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Russia Announces Decision to Change Baltic Sea Borders Amidst Nuclear Drills

Russia has an intention to unilaterally redraw its maritime borders in the Baltic Sea with Lithuania and Finland, claiming additional areas as internal waters. The move, attempted in a government decree, affects parts of the eastern Gulf of Finland and waters near the Kaliningrad cities of Baltiysk and Zelenogradsk.

The decree cites outdated geographic coordinates from a 1985 USSR Council of Ministers decree as the reason for the change. It argues that the old coordinates, based on mid-20th century maps, are no longer accurate and hinder the determination of Russia’s internal sea waters.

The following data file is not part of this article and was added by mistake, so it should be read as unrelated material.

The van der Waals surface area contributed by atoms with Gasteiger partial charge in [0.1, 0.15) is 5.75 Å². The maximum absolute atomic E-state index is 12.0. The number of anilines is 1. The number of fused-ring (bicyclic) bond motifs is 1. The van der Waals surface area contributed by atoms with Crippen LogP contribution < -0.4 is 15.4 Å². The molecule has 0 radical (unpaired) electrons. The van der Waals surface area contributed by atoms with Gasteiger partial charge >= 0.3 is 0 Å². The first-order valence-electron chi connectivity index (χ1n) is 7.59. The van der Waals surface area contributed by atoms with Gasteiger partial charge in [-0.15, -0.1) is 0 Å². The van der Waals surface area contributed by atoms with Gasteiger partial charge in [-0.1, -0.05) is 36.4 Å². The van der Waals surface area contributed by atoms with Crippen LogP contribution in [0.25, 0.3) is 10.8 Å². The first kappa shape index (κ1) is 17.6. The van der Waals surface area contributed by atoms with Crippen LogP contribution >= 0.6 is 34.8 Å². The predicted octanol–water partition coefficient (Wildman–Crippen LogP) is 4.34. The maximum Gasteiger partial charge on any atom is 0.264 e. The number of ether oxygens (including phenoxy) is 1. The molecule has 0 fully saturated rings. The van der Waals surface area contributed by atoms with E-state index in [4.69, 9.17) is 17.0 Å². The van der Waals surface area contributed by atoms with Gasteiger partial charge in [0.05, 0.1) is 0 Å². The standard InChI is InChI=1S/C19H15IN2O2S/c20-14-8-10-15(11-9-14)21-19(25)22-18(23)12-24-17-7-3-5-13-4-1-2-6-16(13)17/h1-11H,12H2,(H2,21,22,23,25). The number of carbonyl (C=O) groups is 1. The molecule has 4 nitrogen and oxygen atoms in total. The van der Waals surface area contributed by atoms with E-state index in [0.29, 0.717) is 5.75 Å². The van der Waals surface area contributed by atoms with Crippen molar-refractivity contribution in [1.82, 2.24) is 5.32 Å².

The proposed adjustments target areas near several Finnish islands and the northern entrance of the Narva River. On the Lithuanian border, the Curonian Spit, Cape Taran, and the Baltic Spit are under review.

This move has not been recognized by the international community, and neither Lithuania nor Finland has officially responded. However, it comes amidst heightened tensions, as Russia also launched military drills simulating tactical nuclear weapon use in its Southern Military District.

The timing of these events, coupled with Latvia’s recent investment in a new maritime border surveillance system, suggests a growing unease in the region.

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